How to remove the msorcl32 virus

Most antivirus programs identify msorcl32.exe as malware—for example Kaspersky identifies it as Hoax.Win32.Renos.fn, and Symantec identifies it as Trojan Horse.

The free file information forum can help you find out how to remove it. If you have additional information about this file, please leave a comment or a suggestion for other users.

Click to Run a Free Virus Scan for the msorcl32.exe malware

Msorcl32.exe file information

The process belongs to software IDLE component by Microsoft (

Description: Msorcl32.exe is not essential for Windows and will often cause problems. The msorcl32.exe file is located in the C:\Windows\System32 folder. Known file sizes on Windows 10/8/7/XP are 83,457 bytes (33% of all occurrences), 82,439 bytes or 81,412 bytes. 
The program has no file description. It is an unknown file in the Windows folder. The program is not visible. The msorcl32.exe file is not a Windows system file. Msorcl32.exe is able to monitor applications. Therefore the technical security rating is 56% dangerous.

Recommended: Identify msorcl32.exe related errors

Important: You should check the msorcl32.exe process on your PC to see if it is a threat. We recommend Security Task Manager for verifying your computer's security. This was one of the Top Download Picks of The Washington Post and PC World.


User Comments

One user thinks msorcl32.exe is dangerous and recommends removing it.

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Best practices for resolving msorcl32 issues

The following programs have also been shown useful for a deeper analysis: Security Task Manager examines the active msorcl32 process on your computer and clearly tells you what it is doing. Malwarebytes' well-known anti-malware tool tells you if the msorcl32.exe on your computer displays annoying ads, slowing it down. This type of unwanted adware program is not considered by some antivirus software to be a virus and is therefore not marked for cleanup.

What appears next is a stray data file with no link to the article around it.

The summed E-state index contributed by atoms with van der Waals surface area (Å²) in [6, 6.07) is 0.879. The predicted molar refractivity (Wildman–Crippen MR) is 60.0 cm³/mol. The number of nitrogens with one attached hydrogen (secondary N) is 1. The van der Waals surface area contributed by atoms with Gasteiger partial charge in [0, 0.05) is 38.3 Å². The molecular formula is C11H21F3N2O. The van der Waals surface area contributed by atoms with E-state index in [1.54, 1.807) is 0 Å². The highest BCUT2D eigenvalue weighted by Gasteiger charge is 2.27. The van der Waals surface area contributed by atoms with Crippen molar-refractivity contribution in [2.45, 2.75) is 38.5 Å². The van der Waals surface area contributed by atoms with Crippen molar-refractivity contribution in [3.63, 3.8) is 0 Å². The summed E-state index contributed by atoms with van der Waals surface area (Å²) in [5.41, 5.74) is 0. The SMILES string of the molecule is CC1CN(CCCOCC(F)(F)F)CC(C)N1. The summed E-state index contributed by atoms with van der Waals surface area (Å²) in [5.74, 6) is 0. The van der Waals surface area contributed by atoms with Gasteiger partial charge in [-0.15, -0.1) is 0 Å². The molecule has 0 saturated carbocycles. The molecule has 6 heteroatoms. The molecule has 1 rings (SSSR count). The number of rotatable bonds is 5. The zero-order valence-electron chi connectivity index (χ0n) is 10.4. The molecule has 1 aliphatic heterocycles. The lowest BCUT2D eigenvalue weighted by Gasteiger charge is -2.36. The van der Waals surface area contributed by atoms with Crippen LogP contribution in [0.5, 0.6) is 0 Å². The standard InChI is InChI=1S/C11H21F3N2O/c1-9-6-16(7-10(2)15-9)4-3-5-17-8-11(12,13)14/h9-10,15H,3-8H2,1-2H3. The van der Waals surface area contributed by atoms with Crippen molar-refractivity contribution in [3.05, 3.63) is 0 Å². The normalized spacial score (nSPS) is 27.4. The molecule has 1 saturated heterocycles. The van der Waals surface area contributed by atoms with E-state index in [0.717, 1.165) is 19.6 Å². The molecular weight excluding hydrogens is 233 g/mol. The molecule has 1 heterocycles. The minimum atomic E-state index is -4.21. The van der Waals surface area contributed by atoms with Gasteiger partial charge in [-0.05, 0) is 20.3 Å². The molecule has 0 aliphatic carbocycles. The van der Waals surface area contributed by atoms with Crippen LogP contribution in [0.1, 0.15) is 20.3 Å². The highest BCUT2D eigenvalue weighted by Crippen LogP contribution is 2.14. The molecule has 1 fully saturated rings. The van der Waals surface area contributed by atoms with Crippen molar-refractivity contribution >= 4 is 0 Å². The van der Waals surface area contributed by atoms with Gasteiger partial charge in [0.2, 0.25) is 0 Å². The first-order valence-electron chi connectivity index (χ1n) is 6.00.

A clean and tidy computer is the key requirement for avoiding PC trouble. This means running a scan for malware, cleaning your hard drive using cleanmgr and sfc /scannow, uninstalling programs that you no longer need, checking for Autostart programs (using msconfig) and enabling Windows' Automatic Update. Always remember to perform periodic backups, or at least to set restore points.

Should you experience an actual problem, try to recall the last thing you did, or the last thing you installed before the problem appeared for the first time. Use the resmon command to identify the processes that are causing your problem. Even for serious problems, rather than reinstalling Windows, you are better off repairing of your installation or, for Windows 8 and later versions, executing the DISM.exe /Online /Cleanup-image /Restorehealth command. This allows you to repair the operating system without losing data.

Other processes

msorcl32.exe [all]